Wednesday, 24 March 2021

Questions (1209)

Mick Barry

Question:

1209. Deputy Mick Barry asked the Minister for Justice if her Department as per its 2021 action plan goal 1, objective 18, work with public sector and civil society stakeholders to review and strengthen processes and the legislative framework to combat human trafficking by the end of quarter 1 agree to the request of an organisation (details supplied) for such an engagement in which it can convey its relevant experiences with the existing processes and legislative framework from the perspective of undocumented migrant fishers it has encountered who have fulfilled the minimum criteria of the internationally recognised Delphi Indicators for human trafficking; and if she will make a statement on the matter. [14262/21]

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Written answers (Question to Justice)

The Government is fully committed to combatting human trafficking and to working to identify and support victims of this terrible crime.

I am informed that all accusations of human trafficking in the fishery industry here are fully investigated by An Garda Síochána and files submitted to the DPP.  As the Deputy will be aware, independent decisions on prosecution are made by the DPP on the basis of evidence.  I am informed by An Garda Síochána that no evidence to support any of the accusations made by the organisation concerned has been found.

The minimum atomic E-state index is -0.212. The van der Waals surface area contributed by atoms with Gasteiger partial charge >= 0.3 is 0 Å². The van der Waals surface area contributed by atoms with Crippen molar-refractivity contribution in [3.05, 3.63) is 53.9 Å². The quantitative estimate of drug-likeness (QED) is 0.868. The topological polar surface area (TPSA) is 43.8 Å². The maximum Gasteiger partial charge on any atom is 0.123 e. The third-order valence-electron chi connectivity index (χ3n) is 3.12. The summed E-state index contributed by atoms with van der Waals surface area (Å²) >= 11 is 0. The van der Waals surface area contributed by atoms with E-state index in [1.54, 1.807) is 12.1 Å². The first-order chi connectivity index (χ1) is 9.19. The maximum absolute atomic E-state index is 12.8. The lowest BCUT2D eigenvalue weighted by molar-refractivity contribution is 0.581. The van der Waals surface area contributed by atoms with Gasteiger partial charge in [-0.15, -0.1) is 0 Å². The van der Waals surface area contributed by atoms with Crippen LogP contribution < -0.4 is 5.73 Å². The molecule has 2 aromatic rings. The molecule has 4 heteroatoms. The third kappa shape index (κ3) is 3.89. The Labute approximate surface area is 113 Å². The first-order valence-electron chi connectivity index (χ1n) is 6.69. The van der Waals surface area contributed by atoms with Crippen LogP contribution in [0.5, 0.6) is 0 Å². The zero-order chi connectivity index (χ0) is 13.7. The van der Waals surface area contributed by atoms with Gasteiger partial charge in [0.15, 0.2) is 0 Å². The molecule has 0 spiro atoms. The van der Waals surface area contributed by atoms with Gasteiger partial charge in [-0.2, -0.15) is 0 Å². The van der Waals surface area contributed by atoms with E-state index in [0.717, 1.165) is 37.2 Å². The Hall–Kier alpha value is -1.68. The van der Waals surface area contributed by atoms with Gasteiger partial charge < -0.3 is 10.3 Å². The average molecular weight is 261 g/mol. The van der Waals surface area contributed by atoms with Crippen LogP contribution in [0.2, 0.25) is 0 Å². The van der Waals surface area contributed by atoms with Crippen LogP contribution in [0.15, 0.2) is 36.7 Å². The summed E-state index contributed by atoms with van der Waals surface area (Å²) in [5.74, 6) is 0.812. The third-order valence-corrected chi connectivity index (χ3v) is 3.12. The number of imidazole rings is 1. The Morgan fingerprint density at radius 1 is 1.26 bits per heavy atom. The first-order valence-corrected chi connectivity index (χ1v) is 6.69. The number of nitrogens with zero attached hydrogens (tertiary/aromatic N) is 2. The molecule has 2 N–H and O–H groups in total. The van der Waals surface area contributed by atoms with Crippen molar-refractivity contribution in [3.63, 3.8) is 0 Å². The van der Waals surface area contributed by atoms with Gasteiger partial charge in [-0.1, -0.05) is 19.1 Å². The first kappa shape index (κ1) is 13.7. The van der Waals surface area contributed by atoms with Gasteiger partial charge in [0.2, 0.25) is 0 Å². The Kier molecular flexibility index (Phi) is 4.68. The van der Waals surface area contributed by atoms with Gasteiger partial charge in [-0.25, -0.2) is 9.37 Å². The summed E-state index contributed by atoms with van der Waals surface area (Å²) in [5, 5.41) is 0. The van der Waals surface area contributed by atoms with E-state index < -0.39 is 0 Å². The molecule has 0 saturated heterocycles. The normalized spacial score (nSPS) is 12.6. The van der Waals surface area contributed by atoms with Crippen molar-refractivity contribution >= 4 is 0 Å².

As the Deputy is aware, the DPP is independent of Government and indeed of An Garda Síochána and its decisions are made on the basis of evidence.  A prosecution cannot be taken where there is a visible lack of evidence to support the contention that trafficking occurred.

I am also informed that the Workplace Relations Commission, which provides the machinery via which victims of labour exploitation can seek redress, regardless of whether the exploitation is in the context of human trafficking or not, has also confirmed that it has found no evidence to support any of the accusations made.  The WRC are very active in monitoring and inspecting conditions in the fishing industry and have found no evidence to support any accusations made by the organisation concerned.

My Department officials have had extensive correspondence with the organisation concerned and have made offers of a meeting – these offers have not been responded to.  The offer remains open.  I would like to stress the point that the distinction between labour exploitation and human trafficking (forced labour) is a very important one, and the integrity of this distinction in Irish and international law must be understood and appreciated by any non-statutory body that seeks to develop a collaborative relationship with the Department on our efforts to tackle human trafficking.

The Delphi Indicators were developed under the auspices of the International Labour Organisation of which Ireland is an active member.  The fact remains that the organisation concerned has made numerous accusations of human trafficking that have not stood up to examination.